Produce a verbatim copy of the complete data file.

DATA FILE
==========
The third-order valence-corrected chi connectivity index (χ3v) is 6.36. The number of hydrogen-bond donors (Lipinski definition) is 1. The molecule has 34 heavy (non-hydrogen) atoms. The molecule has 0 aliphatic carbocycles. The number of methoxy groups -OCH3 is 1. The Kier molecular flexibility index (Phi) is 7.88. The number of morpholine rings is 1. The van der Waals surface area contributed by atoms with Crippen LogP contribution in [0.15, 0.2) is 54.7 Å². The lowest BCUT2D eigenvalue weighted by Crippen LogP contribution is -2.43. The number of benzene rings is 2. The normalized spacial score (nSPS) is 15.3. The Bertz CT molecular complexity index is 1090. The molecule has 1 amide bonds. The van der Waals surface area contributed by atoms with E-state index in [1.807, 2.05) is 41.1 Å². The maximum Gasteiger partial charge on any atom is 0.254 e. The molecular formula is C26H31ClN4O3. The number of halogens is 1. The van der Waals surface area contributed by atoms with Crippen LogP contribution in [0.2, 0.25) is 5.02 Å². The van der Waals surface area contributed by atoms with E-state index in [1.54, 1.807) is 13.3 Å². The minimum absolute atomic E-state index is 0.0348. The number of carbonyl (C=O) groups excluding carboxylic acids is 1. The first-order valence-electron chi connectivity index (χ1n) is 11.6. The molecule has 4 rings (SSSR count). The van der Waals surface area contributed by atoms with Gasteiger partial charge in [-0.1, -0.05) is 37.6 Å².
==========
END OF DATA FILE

The third-order valence-corrected chi connectivity index (χ3v) is 6.36. The number of hydrogen-bond donors (Lipinski definition) is 1. The molecule has 34 heavy (non-hydrogen) atoms. The molecule has 0 aliphatic carbocycles. The number of methoxy groups -OCH3 is 1. The Kier molecular flexibility index (Phi) is 7.88. The number of morpholine rings is 1. The van der Waals surface area contributed by atoms with Crippen LogP contribution in [0.15, 0.2) is 54.7 Å². The lowest BCUT2D eigenvalue weighted by Crippen LogP contribution is -2.43. The number of benzene rings is 2. The normalized spacial score (nSPS) is 15.3. The Bertz CT molecular complexity index is 1090. The molecule has 1 amide bonds. The van der Waals surface area contributed by atoms with E-state index in [1.807, 2.05) is 41.1 Å². The maximum Gasteiger partial charge on any atom is 0.254 e. The molecular formula is C26H31ClN4O3. The number of halogens is 1. The van der Waals surface area contributed by atoms with Crippen LogP contribution in [0.2, 0.25) is 5.02 Å². The van der Waals surface area contributed by atoms with E-state index in [1.54, 1.807) is 13.3 Å². The minimum absolute atomic E-state index is 0.0348. The number of carbonyl (C=O) groups excluding carboxylic acids is 1. The first-order valence-electron chi connectivity index (χ1n) is 11.6. The molecule has 4 rings (SSSR count). The van der Waals surface area contributed by atoms with Gasteiger partial charge in [-0.1, -0.05) is 37.6 Å².